Mitra Ara is assistant professor in the Department of Foreign Languages and Literatures and founding director of the Persian Studies Minor at San Francisco State University. She obtained her PhD at UC Berkeley. Currently, she teaches language and culture of Persianate societies, as well as Iranian religious traditions and minority religions.
Fred Astren is professor and chair of the Department of Jewish Studies at San Francisco State University. He received his PhD in Near Eastern Studies from the University of California at Berkeley. He holds a BES degree from the University of Minnesota with specialization in medieval history and an MA in Arabic from UC Berkeley. Areas of research include minority/sectarian history and sacred history in the Mediterranean Middle Ages, with special focus on Jewish history under Islam, Jewish-Muslim relations, and the Karaite Jewish sect.
Mohammad Azadpur is professor of Philosophy at San Francisco State University. He teaches courses on Islamic Philosophy and Islamic Mysticism, and he has written about the links between Islamic and Western thought. Prof. Azadpur obtained his PhD from the University of Virginia.
Maziar Behrooz is associate professor in the History Department. He received his PhD in History from the University of California, Los Angeles. He teaches core classes on Middle East History from 500 CE to the present, as well as courses on Afghanistan and Iran in the 19th century. He has written about the Iranian left and its influence on the politics of Iran up through the Iranian Revolution of 1979.
Daniel Bernardi is interim dean of the College of Liberal & Creative Arts, and professor of the Cinema Department. Bernardi's research explores the representation and narration of cultural difference, including race, gender, and sexuality in film, television and popular culture. His work also addresses culture conflict, transmediation, and the shifting American narrative in the Middle East, Latin America and the Pacific.
Carel Bertram is associate professor in the Department of Humanities. She was trained in Near Eastern Studies at UC Berkeley (MA) and in Art and Architectural History at UCLA (PhD). Her field is urban history and historical consciousness in the Islamic world. She is an expert in Turkish vernacular architecture and she teaches classes on Istanbul, as well as courses on Cultural Expression and the Poetics of Space in the Islamic World.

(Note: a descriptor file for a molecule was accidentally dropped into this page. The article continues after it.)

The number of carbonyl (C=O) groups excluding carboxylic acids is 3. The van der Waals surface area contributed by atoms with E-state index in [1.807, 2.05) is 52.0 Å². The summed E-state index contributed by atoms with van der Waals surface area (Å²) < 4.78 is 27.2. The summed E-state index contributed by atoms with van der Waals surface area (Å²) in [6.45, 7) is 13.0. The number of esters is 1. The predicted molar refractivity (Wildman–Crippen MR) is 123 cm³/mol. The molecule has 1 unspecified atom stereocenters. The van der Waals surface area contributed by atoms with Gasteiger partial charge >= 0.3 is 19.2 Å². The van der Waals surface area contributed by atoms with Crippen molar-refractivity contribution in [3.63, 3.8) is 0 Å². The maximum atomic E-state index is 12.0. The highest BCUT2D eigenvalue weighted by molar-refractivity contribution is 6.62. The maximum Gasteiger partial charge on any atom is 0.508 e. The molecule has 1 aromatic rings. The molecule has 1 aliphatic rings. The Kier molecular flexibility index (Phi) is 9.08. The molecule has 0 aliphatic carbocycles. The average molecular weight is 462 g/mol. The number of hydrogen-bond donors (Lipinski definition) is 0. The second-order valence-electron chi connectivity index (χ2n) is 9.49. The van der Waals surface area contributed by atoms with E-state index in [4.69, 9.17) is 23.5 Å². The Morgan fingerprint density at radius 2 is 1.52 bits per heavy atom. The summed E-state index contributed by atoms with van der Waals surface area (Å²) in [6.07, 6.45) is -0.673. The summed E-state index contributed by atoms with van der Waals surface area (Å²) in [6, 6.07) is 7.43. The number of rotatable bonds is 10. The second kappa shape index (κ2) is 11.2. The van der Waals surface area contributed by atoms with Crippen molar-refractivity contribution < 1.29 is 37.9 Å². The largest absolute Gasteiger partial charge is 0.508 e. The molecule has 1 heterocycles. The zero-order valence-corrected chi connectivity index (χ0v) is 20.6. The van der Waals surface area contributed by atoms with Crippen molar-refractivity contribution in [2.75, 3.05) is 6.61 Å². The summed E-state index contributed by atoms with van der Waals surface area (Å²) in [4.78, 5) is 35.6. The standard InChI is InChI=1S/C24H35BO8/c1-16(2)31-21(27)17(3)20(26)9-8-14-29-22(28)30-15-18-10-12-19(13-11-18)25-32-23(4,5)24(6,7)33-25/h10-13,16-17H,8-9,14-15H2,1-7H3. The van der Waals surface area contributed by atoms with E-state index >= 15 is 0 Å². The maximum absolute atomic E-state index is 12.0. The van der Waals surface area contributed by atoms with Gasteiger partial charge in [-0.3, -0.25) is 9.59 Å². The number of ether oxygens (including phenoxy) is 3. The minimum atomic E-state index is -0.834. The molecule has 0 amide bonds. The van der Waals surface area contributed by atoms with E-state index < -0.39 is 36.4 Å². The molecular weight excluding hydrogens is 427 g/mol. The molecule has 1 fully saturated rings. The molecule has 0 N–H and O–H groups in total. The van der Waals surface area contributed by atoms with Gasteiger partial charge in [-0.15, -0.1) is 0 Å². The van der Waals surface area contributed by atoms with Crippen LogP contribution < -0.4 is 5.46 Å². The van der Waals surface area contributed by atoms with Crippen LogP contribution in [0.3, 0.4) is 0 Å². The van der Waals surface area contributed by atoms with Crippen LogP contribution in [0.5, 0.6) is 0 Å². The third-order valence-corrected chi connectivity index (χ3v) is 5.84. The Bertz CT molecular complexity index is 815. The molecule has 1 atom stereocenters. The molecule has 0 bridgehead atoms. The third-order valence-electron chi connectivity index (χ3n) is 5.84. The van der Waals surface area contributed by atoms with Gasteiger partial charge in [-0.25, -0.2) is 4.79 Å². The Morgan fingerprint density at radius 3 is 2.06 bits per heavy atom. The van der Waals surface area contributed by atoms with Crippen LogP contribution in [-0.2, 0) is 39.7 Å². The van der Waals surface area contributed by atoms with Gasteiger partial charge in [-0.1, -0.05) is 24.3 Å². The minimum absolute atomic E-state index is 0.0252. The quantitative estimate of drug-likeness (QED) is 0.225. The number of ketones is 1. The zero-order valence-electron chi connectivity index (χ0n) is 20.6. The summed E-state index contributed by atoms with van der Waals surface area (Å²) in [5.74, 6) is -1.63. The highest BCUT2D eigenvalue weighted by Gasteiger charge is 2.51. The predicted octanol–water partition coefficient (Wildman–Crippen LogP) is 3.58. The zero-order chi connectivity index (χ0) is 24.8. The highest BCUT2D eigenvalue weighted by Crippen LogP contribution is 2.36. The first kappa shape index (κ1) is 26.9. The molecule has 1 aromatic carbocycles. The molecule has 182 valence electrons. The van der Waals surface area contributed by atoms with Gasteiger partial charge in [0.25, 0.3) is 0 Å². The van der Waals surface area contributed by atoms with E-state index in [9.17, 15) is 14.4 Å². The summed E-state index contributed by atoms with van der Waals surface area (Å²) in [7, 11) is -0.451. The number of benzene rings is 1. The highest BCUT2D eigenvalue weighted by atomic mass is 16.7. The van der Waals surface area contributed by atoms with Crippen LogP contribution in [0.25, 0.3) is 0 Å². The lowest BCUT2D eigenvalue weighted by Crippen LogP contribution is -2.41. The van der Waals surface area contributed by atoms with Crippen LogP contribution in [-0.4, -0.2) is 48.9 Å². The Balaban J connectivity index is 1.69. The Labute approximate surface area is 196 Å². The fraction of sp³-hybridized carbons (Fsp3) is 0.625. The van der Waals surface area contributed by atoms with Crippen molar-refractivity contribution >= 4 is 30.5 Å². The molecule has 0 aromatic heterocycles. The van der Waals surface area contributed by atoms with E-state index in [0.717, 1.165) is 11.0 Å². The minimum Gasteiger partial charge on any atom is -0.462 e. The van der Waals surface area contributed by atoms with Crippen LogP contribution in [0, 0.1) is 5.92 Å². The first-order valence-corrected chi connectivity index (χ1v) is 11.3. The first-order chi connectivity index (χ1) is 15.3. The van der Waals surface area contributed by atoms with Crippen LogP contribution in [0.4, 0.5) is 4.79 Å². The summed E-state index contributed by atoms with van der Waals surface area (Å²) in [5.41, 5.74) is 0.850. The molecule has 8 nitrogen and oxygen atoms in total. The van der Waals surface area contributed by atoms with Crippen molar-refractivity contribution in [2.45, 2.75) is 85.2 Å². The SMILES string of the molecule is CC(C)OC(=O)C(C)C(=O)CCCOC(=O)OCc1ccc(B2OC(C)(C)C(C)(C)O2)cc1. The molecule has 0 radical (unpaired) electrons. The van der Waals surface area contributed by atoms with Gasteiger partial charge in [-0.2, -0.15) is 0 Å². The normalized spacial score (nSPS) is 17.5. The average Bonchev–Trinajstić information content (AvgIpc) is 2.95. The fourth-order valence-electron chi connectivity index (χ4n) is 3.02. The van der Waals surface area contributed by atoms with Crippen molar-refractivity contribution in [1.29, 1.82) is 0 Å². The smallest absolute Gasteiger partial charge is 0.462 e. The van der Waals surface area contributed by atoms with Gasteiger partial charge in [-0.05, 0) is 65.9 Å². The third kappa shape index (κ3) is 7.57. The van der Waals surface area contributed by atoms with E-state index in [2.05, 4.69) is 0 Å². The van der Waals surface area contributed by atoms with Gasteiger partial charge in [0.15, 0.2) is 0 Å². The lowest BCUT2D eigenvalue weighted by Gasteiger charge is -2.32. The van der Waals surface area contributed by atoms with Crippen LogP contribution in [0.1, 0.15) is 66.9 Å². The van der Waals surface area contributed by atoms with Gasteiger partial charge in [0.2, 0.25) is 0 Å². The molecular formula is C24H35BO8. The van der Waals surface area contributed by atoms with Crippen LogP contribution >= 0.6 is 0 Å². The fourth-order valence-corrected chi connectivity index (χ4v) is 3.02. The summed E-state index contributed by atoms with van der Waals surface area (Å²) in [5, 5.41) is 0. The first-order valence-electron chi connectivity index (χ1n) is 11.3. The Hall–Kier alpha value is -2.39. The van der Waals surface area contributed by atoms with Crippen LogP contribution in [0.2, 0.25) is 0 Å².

Chris Chekuri is associate professor in the History Department at San Francisco State University. He received his PhD from the University of Madison, Wisconsin. He teaches courses on world history as well as the colonial history of India, with a focus on Muslim-Hindu relations.
Tarek Elhaik is assistant professor in the Cinema Department. He received his PhD in Cultural Anthropology from the University of California at Berkeley. His research interests focus on Media and Culture. He is also a film curator, who has curated various experimental cinema programs from Latin America and the Arab world. Within the context of MEIS, he teaches a course on Arab cinema.
Burcu Akan Ellis is associate professor in the Department of International Relations. She received her PhD in International Relations from American University. Her research interests include identity formation within the Muslim communities of the Balkans, and gender and transnationalism among the young Muslim elite. At SF State, she teaches courses in transnational relations of Muslim societies and core courses in International Relations.
Dina Ibrahim is associate professor in the Broadcast and Electronic Communication Arts department at San Francisco State University, where she teaches Radio and Television News Production courses. She has reported for the BBC World Service Radio in London, CNN in Atlanta and Cairo, NPR in Austin, Texas, UPI in Cairo and Arab News newspaper in Dhahran, Saudi Arabia. Her research interests are in the area of American television news representation of Arabs and Muslims.
Eran Kaplan is the Rhoda and Richard Goldman Chair in Israel Studies at SFSU. He received his BA from Tel Aviv University and his PhD in Modern Jewish History from Brandeis University. Before coming to San Francisco, he taught at Princeton, Cincinnati and Toronto. At SF State, he teaches courses on contemporary politics of Israel, the Arab-Israeli conflict, Israeli cinema, and Jerusalem.